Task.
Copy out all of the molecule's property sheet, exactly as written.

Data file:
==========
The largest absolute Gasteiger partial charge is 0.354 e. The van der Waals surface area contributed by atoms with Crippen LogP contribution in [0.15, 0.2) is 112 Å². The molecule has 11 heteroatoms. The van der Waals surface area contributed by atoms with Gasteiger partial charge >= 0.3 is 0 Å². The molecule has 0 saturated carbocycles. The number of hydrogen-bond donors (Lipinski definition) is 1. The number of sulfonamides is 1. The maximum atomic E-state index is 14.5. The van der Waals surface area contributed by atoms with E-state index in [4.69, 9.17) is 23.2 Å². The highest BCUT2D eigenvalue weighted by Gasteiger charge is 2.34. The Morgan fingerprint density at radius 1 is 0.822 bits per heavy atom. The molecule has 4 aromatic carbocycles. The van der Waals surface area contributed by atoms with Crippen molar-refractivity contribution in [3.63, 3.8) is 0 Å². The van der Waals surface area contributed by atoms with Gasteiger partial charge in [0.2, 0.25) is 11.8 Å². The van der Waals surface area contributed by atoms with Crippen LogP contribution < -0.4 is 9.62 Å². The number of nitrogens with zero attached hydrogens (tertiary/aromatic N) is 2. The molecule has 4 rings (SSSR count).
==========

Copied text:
The largest absolute Gasteiger partial charge is 0.354 e. The van der Waals surface area contributed by atoms with Crippen LogP contribution in [0.15, 0.2) is 112 Å². The molecule has 11 heteroatoms. The van der Waals surface area contributed by atoms with Gasteiger partial charge >= 0.3 is 0 Å². The molecule has 0 saturated carbocycles. The number of hydrogen-bond donors (Lipinski definition) is 1. The number of sulfonamides is 1. The maximum atomic E-state index is 14.5. The van der Waals surface area contributed by atoms with E-state index in [4.69, 9.17) is 23.2 Å². The highest BCUT2D eigenvalue weighted by Gasteiger charge is 2.34. The Morgan fingerprint density at radius 1 is 0.822 bits per heavy atom. The molecule has 4 aromatic carbocycles. The van der Waals surface area contributed by atoms with Crippen molar-refractivity contribution in [3.63, 3.8) is 0 Å². The van der Waals surface area contributed by atoms with Gasteiger partial charge in [0.2, 0.25) is 11.8 Å². The van der Waals surface area contributed by atoms with Crippen LogP contribution < -0.4 is 9.62 Å². The number of nitrogens with zero attached hydrogens (tertiary/aromatic N) is 2. The molecule has 4 rings (SSSR count).